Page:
The title of this composition is related to the painting "Cabeza de montaña" (The Mountain Head) by Ecuadorian painter and sculptor Oswaldo Guayasamin. Although this is not descriptive music, the imaginary realm of this piece is permeated by the "primitivism" and the held-back scream one feels in Guayasmin’s painting.
I met Jean-François Laporte for the first time in May 2012. I went to his workshop in Montreal in order to choose one of his instruments and to make some recordings for my new piece. At this meeting, Laporte showed me all of his inventions, one by one. I was genuinely impressed with his research and the sonorous qualities of his new instruments.
Choosing only one instrument seemed very difficult at first. In each one of them, unique sound qualities and technical possibilities were catching my attention. However, bit by bit, the choice became obvious as I grew extremely captivated with the Siren Organ. Its power, its richness, as well as the imposing qualities of its massive sound determined my choice. The first mental image I had of my new composition was a sonorous monolith built around these characteristics.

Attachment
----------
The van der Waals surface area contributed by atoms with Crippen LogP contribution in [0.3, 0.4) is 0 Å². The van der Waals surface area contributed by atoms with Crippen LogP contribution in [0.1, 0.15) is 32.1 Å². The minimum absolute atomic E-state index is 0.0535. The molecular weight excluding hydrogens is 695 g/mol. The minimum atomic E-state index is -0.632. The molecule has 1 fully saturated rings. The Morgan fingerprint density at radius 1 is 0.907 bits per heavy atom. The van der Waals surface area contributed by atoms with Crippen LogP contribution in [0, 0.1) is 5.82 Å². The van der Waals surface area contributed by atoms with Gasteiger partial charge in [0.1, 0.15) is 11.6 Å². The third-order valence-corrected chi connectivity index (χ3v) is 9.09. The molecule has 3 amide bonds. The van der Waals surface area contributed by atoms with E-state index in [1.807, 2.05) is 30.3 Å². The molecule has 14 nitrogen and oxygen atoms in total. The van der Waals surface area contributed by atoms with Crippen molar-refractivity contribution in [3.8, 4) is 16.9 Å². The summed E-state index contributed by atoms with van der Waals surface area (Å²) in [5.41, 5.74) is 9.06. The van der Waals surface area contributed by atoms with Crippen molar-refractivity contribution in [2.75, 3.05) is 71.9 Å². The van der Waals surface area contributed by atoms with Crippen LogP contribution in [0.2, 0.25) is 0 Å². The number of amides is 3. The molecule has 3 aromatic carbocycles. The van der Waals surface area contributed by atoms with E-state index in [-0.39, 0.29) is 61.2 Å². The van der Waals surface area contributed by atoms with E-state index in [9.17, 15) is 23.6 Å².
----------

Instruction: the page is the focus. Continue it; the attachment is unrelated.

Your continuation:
A few months later, I met Marie-Chantal Leclair for new exploratory sessions with the instrument. During these meetings, we explored a register that was different from the one of massive sounds: the Siren Organ operating at minimum or medium pressure produced harmonics dressed by colored air sounds. This revealed to me an intimate dimension of the instrument’s personality, a blending of beauty, fragility and instability contained in sounds that nonetheless remained rich.
After these final experiments, my choices for sound materials and my vision of the soul of the new piece began to transform into a more meditative form of music. This change initiated several drafts of the composition, each one of them looking to fine-tune the adjustments between the possibilities of the instrument, the musical material and the new spirit of the music. Two new concert pieces were born from this artistic process: Cabeza de Montaña I for tape, and Cabeza de Motaña II for Siren Organ, tape and live electronics.
The electroacoustic part of Cabeza de Montaña II was realized at the electroacoustic studios of the Mexican Centre for Music and Sonic Arts (CMMAS), with the financial support of the Mexican Secretary of Foreign Affaires.
Cabeza de Montaña II is dedicated to Marie-Chantal Leclair and Jean-François Laporte. The piece was commissioned by Productions Totem Contemporain and Ensemble Vortex, with the financial support of Foundation Nicati-de-Luze. F. Huguet